2017 The Darling Buds of May

The Darling Buds of May poster
The Darling Buds of May poster

The Darling Buds of May

by H.E. Bates
Directed by: Louisa Asquith
Production Dates: 18th-20th May 2017


The unforgettable Larkin family, made famous in the ITV television series ‘The Darling Buds of May’, is being reunited by Bishopstoke Players.

The colourful characters will be entertaining audiences at Bishopstoke Memorial Hall from 18th to 20th May.

‘The Darling Buds of May’ became one of the most popular comedy drama programmes on UK television when it was first aired in 1991.

Pop Larkin, who makes a fortune from scrap-iron deals but has never paid income tax, lives in rural idyllic bliss with generous-hearted Ma and their six children. When a young, earnest tax official, Mr Charlton, turns up one hot May afternoon in 1957 to investigate, he is bewitched immediately by eldest daughter Mariette and it isn’t long before he succumbs to the boisterous Larkin family charm and largesse.

Performances will be in Bishopstoke Memorial Hall from 18th to 20th May at 7.30pm. Tickets are £8 (£6 under 16) and are available online at http://buytickets.at/bishopstokeplayers, or email the box office or phone (07871) 006551.

Bishopstoke Players is proud to have donated proceeds from its shows to the charity, Action for Children, since the Players were formed in 1947. Further information at www.bishopstokeplayers.uk.



Scene One Plus


The Darling Buds of May
Bishopstoke Players
Bishopstoke Memorial Hall
David Putley

We all know The Darling Buds of May via the ITV David Jason television version, but I was unaware that it had previously been successful as both a novel and a subsequent stage play adaption. The title itself is from Shakespeare’s Sonnet 18 (‘Shall I compare thee to a summer’s day?’): ‘Rough winds do shake the darling buds of May and summer’s lease hath all too short a date’.

It is testimony to the affection inspired by the character created by David Jason that the utterance of the very first ‘perfick’ should bring such a warm response from the large and loyal Bishopstoke audience. Director Louisa Asquith teases nostalgia for a time when a bit of hanky-panky was innocent and tax evasion was viewed as nice work if you could get it.

Colin Carter and Angela Wallis work very well together as Pa and Ma, using only the most subtle of references in speaking tone to hint at the TV versions, which makes their performances unique and individual. There is clear rapport with the younger children, Steph Skeats, Liliah Rose Asquith, Alisha Leigh Lupo, Beth Bowers and Owen Pugh, all of whom should be congratulated for their focus and discipline.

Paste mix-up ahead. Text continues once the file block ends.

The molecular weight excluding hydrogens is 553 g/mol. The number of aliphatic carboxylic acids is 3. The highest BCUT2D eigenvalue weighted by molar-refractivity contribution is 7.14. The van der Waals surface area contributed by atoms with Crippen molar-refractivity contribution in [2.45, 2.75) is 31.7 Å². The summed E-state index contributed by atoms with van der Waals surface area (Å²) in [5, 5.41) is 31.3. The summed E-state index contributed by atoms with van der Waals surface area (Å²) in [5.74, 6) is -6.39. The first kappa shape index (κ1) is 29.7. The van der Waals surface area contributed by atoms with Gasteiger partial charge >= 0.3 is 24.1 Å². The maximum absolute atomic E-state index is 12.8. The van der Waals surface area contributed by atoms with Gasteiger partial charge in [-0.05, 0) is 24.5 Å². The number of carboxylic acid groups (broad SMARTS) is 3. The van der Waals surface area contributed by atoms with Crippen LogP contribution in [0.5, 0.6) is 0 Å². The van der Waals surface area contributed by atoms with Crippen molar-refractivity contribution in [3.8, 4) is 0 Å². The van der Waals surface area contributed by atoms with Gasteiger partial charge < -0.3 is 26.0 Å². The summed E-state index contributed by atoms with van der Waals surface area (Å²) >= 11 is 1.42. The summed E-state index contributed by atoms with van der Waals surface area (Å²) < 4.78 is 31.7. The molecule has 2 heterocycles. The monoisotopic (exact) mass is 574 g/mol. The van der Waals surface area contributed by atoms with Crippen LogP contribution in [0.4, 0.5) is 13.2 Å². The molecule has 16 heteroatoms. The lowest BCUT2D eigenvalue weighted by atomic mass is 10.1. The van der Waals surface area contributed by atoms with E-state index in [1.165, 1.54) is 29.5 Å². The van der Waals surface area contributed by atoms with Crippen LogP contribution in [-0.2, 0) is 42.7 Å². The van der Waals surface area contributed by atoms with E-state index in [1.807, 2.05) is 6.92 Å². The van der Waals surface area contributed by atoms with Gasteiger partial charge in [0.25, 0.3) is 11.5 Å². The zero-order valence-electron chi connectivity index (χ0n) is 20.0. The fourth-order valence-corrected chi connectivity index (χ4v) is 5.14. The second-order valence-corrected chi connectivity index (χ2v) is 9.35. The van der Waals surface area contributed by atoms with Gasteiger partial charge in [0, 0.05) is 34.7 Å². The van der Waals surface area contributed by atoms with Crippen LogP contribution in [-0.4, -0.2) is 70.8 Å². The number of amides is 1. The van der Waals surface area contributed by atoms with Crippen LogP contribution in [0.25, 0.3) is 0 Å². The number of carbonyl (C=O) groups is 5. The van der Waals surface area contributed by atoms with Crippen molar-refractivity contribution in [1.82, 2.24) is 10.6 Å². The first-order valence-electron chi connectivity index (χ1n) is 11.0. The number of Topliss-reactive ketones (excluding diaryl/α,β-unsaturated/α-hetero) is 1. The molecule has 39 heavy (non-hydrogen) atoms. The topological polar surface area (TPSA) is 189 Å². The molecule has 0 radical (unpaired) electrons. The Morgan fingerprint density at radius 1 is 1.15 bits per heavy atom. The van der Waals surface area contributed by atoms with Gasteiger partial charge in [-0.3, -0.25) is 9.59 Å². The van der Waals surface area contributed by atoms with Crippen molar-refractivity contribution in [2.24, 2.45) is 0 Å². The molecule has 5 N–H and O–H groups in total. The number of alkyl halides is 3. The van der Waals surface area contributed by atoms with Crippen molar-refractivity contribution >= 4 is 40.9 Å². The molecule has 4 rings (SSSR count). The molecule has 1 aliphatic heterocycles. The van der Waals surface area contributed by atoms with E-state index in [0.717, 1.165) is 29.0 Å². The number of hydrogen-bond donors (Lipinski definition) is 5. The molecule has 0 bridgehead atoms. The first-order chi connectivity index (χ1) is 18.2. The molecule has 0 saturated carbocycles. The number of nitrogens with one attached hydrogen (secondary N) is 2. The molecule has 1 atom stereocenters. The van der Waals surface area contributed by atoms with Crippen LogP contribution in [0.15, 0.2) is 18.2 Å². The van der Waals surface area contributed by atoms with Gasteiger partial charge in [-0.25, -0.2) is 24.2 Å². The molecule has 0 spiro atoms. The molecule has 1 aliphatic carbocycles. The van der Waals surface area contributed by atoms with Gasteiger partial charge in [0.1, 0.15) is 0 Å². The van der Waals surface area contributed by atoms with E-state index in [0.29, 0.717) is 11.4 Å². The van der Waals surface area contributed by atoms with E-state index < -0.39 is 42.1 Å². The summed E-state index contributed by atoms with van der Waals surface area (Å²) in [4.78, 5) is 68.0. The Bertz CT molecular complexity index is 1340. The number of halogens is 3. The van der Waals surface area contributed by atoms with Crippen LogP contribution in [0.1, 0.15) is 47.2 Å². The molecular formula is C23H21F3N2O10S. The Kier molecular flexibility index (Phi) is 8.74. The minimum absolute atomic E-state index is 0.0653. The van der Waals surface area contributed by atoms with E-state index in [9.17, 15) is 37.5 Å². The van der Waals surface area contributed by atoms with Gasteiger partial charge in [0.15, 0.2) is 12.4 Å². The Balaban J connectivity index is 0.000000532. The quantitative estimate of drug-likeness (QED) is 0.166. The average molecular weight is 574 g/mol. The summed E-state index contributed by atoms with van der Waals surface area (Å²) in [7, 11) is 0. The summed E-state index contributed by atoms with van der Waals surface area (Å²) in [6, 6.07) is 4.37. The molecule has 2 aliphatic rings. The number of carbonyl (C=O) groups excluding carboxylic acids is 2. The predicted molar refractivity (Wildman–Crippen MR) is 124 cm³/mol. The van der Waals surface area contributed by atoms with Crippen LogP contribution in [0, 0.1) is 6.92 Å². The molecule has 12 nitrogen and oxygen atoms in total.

Rob Beadle as Mr Charlton is suitably shy and awkward of the set-up he encounters when pursuing the said tax evasion. His comic timing and energy never fails to impress and his unexpected ‘fall’, complete with glass in hand, produces a genuine laugh-out-loud moment. The Larkins’ bohemian (and for the time quite revolutionary) attitude to life, emphasised and seductive in the character of Mariette (Marie Antoinette shortened) – an all-knowing Becky Griffin – changes his life and he effectively goes ‘sick’ until his old boss, a likeable Pete Burton, forces him to choose between the job and the new lifestyle.

The storyline is peppered with other minor character interactions which serve to show Pa’s entrepreneurial skills, to propel Mr Charlton towards the inevitable wedding to Mariette (the cat fight with Grace Roger’s tarty Pauline with expert strawberry-squishing), or to support the notion that Pa is some kind of sex god forever offering favours to local ladies and girls who just fall at his feet or on top of him. Ma’s taking all of this in her stride, stating that it keeps them ‘sweet’, seems most confusing as Wendy Shehan, Alison Pugh and Jenny Pike queue up to have their carry-on moment as Ma watches in full co-operation and acceptance: but maybe this was a sign of the times and translated better to a 1950s audience. Drew Craddock, Simon Wisbey and Colin Carter show their acting colours as Pa’s friends in the know, Pa always having a large bird available for them, be it goose or pheasant etc, to reward ever more elaborate roguish ways of making money on the side.

The set is particularly impressive, the tree being quite a work of art. Costumes and various props nicely evoke the period, adding charm. The globe drinks trolley is a nice touch alongside the retro fridge – items, we were informed at the interval during the raffle, were sourced via e-Bay to complete the ’fifties look.

Future performances: 19 and 20 May at 7.30.

Daily Echo – 22 May 2017


Set in the 1950s when there was still austerity and privation, we entered here the carefree world of the Larkin family where life was beautiful and food, drink and play was in excess.
The affectionate comic stories of H E Bates have been transformed into a gentle and affectionate comedy, and while the plot follows the first Larkin novella it is almost secondary to the characters. But what they were.
Colin Carter gave Pa Larkin a twinkle in the eye and a sort of shambolic charm, whilst Angela Wallis was endearing as Ma. Rob Beadle managed the transition from timid tax inspector to Larkin convert and son-in-law with skill and a certain adeptness for physical comedy. Alison Pugh was hilarious as Miss Pilchester.
Director Louisa Asquith directed with verve and attention to detail, choreographing the scenes well and making good use of the clever split set.

Karen Robson